The recent Budget Statement from the Chancellor of the Exchequer pointed to the low productivity in the UK compared with other countries. This is probably caused by all sorts of complicated factors which economists can deliberate over for hours, but I have a simple explanation.

Productivity at national levels is calculated by taking the GDP of the country and dividing it by the number of hours worked. So there are two ways of increasing the figure. You can increase GDP or reduce hours. I’d like to focus on hours.

We are constantly compared with Germany and France, so let’s look at them in a bit more detail. If UK productivity is 100, Germany is 134.5 and France 128.7. But some of that is because they are working shorter hours. So if you look at the GDP per worker, not per hour, the figures change a bit. Germany comes down to 109.3 and France to 113.0.

Average weekly working hours in Germany are 26.4 and in France 28.5. In the UK we work 32.2 hours per week. So if we kept the same output but just reduced our working week we would increase productivity significantly and catch up with the competition.

We are suffering from a long hours work culture. People who stay late in the office are praised. Workers who put in effort are rewarded based on their input, not on the output they produce. We pay people by the hour, so to get paid more you have to work longer. If there’s not enough work to fill in the extra hours you slow down to justify the overtime. This is a low productivity work model (assuming you are measuring output per hour).

Our ‘Industrial Age’ model of work is one where employers create jobs and pay people by the hour/week/month/year depending on the time they put in. If people are simply doing a mechanical, routine task then maybe there is a reasonable correlation between the hours input and the product they are making. But we are now in the ‘Information Age’ where the routine work is done by robots and computers and we employ humans to do the creative work which cannot easily be automated. So to get high productivity figures we need to stop rewarding long hours and start to recognise output.

The introduction of flexible working patterns has had an interesting effect. Take the example of a mother or father, returning from parental leave and asking to come back to work part time. Most employers welcome back trained, experienced employees and will see if they can fit back into their old role. So the returner takes back the old responsibilities for four days a week to see how it works out.

A year later the manager and employee sit down to work out how it’s going. It turns out that the job is getting done just as well as before, but now in four fifths of the time. The employee is more organised, because they have to integrate childcare into their life, they spend a bit less time chatting at the coffee machine and they might spend some time catching up with work from home. They may even stay at home to work when it’s convenient and find they save time and stress commuting and produce more per hour than in a noisy office. The difficult conversation then arises between manager and employee. “Why am I only being paid four fifths of the salary of my colleagues when I am not only producing the same result but clearly being more efficient in the process?” There is no easy answer.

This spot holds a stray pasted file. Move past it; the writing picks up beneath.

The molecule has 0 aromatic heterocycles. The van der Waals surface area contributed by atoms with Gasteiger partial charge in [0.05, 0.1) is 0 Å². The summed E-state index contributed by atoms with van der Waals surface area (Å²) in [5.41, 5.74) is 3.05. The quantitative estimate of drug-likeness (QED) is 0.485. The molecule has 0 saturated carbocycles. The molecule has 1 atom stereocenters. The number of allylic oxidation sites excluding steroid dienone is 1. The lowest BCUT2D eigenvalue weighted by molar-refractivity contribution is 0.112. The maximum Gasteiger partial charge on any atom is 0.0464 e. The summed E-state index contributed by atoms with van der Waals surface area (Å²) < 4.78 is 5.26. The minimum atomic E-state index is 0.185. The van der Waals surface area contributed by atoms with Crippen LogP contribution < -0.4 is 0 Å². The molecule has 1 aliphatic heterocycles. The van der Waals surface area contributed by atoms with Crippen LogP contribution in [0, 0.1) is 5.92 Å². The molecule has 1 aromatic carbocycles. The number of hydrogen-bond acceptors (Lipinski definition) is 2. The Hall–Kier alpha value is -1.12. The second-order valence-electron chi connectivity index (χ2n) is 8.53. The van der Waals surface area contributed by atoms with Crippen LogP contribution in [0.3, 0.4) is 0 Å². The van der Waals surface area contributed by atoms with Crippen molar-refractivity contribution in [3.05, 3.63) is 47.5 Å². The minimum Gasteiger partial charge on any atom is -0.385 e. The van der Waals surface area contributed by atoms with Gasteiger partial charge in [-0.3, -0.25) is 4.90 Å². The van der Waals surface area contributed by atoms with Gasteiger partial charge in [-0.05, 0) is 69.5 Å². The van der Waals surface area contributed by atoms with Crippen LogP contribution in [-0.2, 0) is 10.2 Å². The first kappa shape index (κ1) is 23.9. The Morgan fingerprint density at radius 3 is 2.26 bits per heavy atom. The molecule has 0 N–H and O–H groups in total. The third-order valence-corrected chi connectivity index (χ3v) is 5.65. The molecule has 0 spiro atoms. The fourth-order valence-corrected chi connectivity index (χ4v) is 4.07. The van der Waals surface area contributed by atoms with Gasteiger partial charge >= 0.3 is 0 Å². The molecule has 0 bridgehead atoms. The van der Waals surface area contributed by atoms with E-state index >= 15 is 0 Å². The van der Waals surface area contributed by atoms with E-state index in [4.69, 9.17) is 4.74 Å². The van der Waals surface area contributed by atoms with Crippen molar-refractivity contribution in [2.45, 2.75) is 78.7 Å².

One way of improving the nation’s productivity figures is by encouraging shorter hours. France has been somewhat successful in doing this through legislation. This has forced employers to think about getting the best out of people whist they are working and not just assuming they are happy to stay on and finish the job. It’s interesting to see that output per worker is still higher in France than in the UK and also higher than Germany. So despite shorter hours, they are still producing more.

So, what is the solution for the UK? How do we increase the output per hour? The simple answer is we stop rewarding people for hours and start rewarding them for output. Implementing this means breaking down the conventional employment model we have lived with for 200 years and replacing it with one more appropriate for the 21stCentury. Let’s give people freedom to do their jobs the way they would like, and see how clever they get at doing the work in a shorter time. Let’s encourage people to go home early and have a better work/life balance. Let’s treat people like adults and trust them to manage their own time. This is not rocket science. It’s what management gurus have been saying for years. Isn’t it about time we took notice and then watched the productivity figures soar? Can someone explain what’s stopping us?